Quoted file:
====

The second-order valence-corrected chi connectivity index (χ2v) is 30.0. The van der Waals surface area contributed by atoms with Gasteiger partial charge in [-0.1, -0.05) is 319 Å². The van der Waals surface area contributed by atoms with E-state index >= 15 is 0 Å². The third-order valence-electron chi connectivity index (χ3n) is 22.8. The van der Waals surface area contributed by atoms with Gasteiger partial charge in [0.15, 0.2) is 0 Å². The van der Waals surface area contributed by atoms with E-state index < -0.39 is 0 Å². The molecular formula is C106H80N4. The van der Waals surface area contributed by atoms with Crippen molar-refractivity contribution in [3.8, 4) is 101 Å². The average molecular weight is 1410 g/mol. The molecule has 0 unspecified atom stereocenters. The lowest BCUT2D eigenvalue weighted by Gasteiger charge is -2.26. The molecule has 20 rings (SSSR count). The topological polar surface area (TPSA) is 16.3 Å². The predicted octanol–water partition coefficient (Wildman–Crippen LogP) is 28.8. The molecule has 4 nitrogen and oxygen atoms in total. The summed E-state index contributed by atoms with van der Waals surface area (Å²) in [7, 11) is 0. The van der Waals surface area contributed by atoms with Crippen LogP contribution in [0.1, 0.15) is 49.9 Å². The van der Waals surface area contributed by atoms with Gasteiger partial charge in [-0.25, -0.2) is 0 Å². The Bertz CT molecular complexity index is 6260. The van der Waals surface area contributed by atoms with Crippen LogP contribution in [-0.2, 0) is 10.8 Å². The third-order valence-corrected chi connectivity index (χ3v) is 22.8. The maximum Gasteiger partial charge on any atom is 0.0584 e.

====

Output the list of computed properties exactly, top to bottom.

The second-order valence-corrected chi connectivity index (χ2v) is 30.0. The van der Waals surface area contributed by atoms with Gasteiger partial charge in [-0.1, -0.05) is 319 Å². The van der Waals surface area contributed by atoms with E-state index >= 15 is 0 Å². The third-order valence-electron chi connectivity index (χ3n) is 22.8. The van der Waals surface area contributed by atoms with Gasteiger partial charge in [0.15, 0.2) is 0 Å². The van der Waals surface area contributed by atoms with E-state index < -0.39 is 0 Å². The molecular formula is C106H80N4. The van der Waals surface area contributed by atoms with Crippen molar-refractivity contribution in [3.8, 4) is 101 Å². The average molecular weight is 1410 g/mol. The molecule has 0 unspecified atom stereocenters. The lowest BCUT2D eigenvalue weighted by Gasteiger charge is -2.26. The molecule has 20 rings (SSSR count). The topological polar surface area (TPSA) is 16.3 Å². The predicted octanol–water partition coefficient (Wildman–Crippen LogP) is 28.8. The molecule has 4 nitrogen and oxygen atoms in total. The summed E-state index contributed by atoms with van der Waals surface area (Å²) in [7, 11) is 0. The van der Waals surface area contributed by atoms with Crippen LogP contribution in [0.1, 0.15) is 49.9 Å². The van der Waals surface area contributed by atoms with Gasteiger partial charge in [-0.25, -0.2) is 0 Å². The Bertz CT molecular complexity index is 6260. The van der Waals surface area contributed by atoms with Crippen LogP contribution in [-0.2, 0) is 10.8 Å². The third-order valence-corrected chi connectivity index (χ3v) is 22.8. The maximum Gasteiger partial charge on any atom is 0.0584 e.